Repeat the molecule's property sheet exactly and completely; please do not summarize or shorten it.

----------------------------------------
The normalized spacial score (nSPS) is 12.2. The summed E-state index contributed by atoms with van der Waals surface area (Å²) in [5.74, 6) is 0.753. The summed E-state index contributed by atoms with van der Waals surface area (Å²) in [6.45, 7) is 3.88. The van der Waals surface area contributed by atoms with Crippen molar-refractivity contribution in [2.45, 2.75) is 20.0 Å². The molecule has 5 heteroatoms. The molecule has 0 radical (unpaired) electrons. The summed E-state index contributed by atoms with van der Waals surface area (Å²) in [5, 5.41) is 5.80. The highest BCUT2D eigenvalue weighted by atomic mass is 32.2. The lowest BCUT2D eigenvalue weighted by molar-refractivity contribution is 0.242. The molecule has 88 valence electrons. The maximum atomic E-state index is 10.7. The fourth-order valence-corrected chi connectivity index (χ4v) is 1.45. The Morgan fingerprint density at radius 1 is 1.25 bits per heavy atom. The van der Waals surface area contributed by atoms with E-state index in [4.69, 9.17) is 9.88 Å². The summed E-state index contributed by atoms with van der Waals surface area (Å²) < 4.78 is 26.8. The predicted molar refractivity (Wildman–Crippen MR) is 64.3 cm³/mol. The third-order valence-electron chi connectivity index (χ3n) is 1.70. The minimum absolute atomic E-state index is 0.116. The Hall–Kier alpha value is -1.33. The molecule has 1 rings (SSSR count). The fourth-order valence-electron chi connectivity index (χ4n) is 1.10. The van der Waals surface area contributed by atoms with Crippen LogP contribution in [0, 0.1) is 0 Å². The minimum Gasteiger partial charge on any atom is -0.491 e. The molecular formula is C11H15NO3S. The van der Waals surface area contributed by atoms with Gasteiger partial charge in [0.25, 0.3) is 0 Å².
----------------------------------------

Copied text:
The normalized spacial score (nSPS) is 12.2. The summed E-state index contributed by atoms with van der Waals surface area (Å²) in [5.74, 6) is 0.753. The summed E-state index contributed by atoms with van der Waals surface area (Å²) in [6.45, 7) is 3.88. The van der Waals surface area contributed by atoms with Crippen molar-refractivity contribution in [2.45, 2.75) is 20.0 Å². The molecule has 5 heteroatoms. The molecule has 0 radical (unpaired) electrons. The summed E-state index contributed by atoms with van der Waals surface area (Å²) in [5, 5.41) is 5.80. The highest BCUT2D eigenvalue weighted by atomic mass is 32.2. The lowest BCUT2D eigenvalue weighted by molar-refractivity contribution is 0.242. The molecule has 88 valence electrons. The maximum atomic E-state index is 10.7. The fourth-order valence-corrected chi connectivity index (χ4v) is 1.45. The Morgan fingerprint density at radius 1 is 1.25 bits per heavy atom. The van der Waals surface area contributed by atoms with E-state index in [4.69, 9.17) is 9.88 Å². The summed E-state index contributed by atoms with van der Waals surface area (Å²) < 4.78 is 26.8. The predicted molar refractivity (Wildman–Crippen MR) is 64.3 cm³/mol. The third-order valence-electron chi connectivity index (χ3n) is 1.70. The minimum absolute atomic E-state index is 0.116. The Hall–Kier alpha value is -1.33. The molecule has 1 rings (SSSR count). The fourth-order valence-electron chi connectivity index (χ4n) is 1.10. The van der Waals surface area contributed by atoms with Crippen LogP contribution in [0, 0.1) is 0 Å². The minimum Gasteiger partial charge on any atom is -0.491 e. The molecular formula is C11H15NO3S. The van der Waals surface area contributed by atoms with Gasteiger partial charge in [0.25, 0.3) is 0 Å².